It’s difficult to manage quality control when you’re working with many hands. The challenge for me was how to communicate the importance of having a consistent product. Exporting bulk orders to a global market was new for them, as they were used to one-off transactions within their local markets and to tourists. To overcome this I hired a Fair Trade Consultant who developed systems, protocols, and design templates to support remote communication in a very visual way. All of our designs and samples are successfully communicated using Whatsapp.


With cultural preservation at the forefront of kimber elements’ vision, can you describe the design process?

kimber elements strives to preserve and celebrate traditional Massai handicraft. Our designs evolve out of an ongoing dialogue and a melding of our strengths. Although the Kenyan Massai traditionally wear very bold and beautiful colors, our designs use a minimal color palette to not only appeal to a global market but to also make them timeless. We don’t follow fast fashion trends. There’s a fine line between cultural appreciation and cultural appropriation, which can often lead to the dominant culture borrowing and exploiting the marginalized culture. I’m sensitive to this risk, and I’m committed to upholding the dignity of our artisans by celebrating their cultural techniques and sharing their stories as the designers and makers.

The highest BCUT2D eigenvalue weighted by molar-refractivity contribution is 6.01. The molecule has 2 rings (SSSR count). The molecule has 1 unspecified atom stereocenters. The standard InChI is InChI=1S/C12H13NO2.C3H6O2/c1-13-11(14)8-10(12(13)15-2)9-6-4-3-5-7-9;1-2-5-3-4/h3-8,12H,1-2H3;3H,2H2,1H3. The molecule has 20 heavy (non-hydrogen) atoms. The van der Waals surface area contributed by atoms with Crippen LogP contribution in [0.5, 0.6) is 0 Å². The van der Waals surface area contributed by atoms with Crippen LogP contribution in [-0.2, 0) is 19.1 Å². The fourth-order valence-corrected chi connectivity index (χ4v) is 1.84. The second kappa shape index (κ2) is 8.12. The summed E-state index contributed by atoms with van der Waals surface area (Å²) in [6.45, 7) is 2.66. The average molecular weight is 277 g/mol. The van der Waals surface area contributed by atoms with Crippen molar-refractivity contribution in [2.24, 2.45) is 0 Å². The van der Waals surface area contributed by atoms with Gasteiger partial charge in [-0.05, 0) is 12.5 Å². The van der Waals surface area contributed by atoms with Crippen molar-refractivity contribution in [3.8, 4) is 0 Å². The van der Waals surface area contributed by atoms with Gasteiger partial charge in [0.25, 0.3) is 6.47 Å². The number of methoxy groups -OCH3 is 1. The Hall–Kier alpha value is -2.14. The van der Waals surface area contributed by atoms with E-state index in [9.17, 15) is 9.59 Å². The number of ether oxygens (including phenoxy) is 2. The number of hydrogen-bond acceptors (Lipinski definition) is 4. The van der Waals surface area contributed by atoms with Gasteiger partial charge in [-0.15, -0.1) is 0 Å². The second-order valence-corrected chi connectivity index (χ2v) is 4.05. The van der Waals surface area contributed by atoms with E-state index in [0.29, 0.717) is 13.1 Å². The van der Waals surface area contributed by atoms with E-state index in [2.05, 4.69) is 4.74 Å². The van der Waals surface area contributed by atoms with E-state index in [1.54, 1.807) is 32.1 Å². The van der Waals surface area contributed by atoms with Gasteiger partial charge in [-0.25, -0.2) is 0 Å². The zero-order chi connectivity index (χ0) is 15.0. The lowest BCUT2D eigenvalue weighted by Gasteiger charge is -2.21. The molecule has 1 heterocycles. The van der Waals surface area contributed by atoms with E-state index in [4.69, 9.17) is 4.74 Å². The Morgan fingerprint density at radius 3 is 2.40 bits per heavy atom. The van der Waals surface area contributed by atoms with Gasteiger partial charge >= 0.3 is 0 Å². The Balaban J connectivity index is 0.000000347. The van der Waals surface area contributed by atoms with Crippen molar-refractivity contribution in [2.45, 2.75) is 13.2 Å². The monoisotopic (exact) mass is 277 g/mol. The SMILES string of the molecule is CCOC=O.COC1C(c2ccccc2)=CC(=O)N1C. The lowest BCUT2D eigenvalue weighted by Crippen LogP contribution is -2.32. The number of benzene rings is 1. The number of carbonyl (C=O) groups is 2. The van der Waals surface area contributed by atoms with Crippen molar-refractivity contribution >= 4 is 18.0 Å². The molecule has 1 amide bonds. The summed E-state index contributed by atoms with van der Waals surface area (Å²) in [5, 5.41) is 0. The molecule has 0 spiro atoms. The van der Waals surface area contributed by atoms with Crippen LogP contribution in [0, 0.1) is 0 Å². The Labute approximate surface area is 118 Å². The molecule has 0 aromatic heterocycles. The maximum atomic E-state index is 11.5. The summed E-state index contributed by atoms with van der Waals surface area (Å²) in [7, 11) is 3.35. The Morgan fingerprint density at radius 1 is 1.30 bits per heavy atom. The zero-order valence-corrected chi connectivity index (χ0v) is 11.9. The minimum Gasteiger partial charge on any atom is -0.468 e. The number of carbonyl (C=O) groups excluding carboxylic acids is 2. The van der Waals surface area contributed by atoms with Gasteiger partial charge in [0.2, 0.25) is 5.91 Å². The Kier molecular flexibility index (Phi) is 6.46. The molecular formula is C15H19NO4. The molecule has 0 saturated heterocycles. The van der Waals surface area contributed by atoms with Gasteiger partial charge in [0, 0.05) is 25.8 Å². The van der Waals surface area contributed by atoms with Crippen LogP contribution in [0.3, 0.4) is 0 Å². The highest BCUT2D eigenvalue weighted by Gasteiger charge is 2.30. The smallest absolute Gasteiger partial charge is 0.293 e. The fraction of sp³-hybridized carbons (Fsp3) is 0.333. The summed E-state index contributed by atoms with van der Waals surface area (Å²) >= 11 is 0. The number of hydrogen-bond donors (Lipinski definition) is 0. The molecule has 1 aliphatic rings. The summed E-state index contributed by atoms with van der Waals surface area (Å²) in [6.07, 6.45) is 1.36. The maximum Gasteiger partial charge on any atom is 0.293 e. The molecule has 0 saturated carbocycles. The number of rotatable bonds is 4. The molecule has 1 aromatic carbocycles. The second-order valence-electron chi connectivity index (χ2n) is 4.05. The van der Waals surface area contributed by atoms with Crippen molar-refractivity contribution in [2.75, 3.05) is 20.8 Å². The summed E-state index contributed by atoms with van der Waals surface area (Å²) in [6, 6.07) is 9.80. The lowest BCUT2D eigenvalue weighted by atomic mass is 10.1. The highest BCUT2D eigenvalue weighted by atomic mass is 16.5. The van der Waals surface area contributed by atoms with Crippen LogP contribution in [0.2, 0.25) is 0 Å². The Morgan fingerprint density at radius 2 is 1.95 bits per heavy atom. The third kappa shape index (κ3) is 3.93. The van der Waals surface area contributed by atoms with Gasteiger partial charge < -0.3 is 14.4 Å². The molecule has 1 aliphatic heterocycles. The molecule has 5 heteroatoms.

When we design virtually, we send ideas, sketches, and photos of samples using Whatsapp and iterate until we get the design just right. Then we go into production. Sometimes this looks like our artisans sending me pictures of a bracelet or earring they’ve created and asking me if I like the pattern and to choose the colors. The bead colors they have easy access to are mostly primary colors and black and white. They get their bead materials from a local market and if we want to use different colors, they have to go to Nairobi which is about 225 miles away.

A different design flow is designing in person, which I prefer and try to do once a year. We sit and draw together and I ask the women questions about the meaning behind certain patterns and colors. They’re teaching me about their traditional ornamental beadwork that’s inspired by storytelling and beautiful geometric patterns.


Can you expand upon kimber elements’ connections between preserving traditional handicraft, promoting economic stability, providing education, and protecting wildlife? How does the social impact intertwine?

Those are all the core values of our business. I’ve touched a bit on preserving traditional handicraft by honoring and incorporating traditional Maasai designs into our products.

kimber elements also supports our artisans to thrive economically. When they first approached me to do this project, their primary goal was to reinvest their beading income in creating alternate sources of revenue such as beehives and livestock. The artisans collectively decide as a group how they are going to distribute and reinvest their income as they know best what their community needs.

And finally, providing education and protecting wildlife developed as an organic yet intentional conversation. The last time I visited we discussed wildlife conservation; how it’s a viable livelihood in their community; how women are underrepresented; and how preserving their communal land is important to them. Wildlife conservation is a personal passion of mine as well, which I think is another illustration of how our partnership nicely aligns.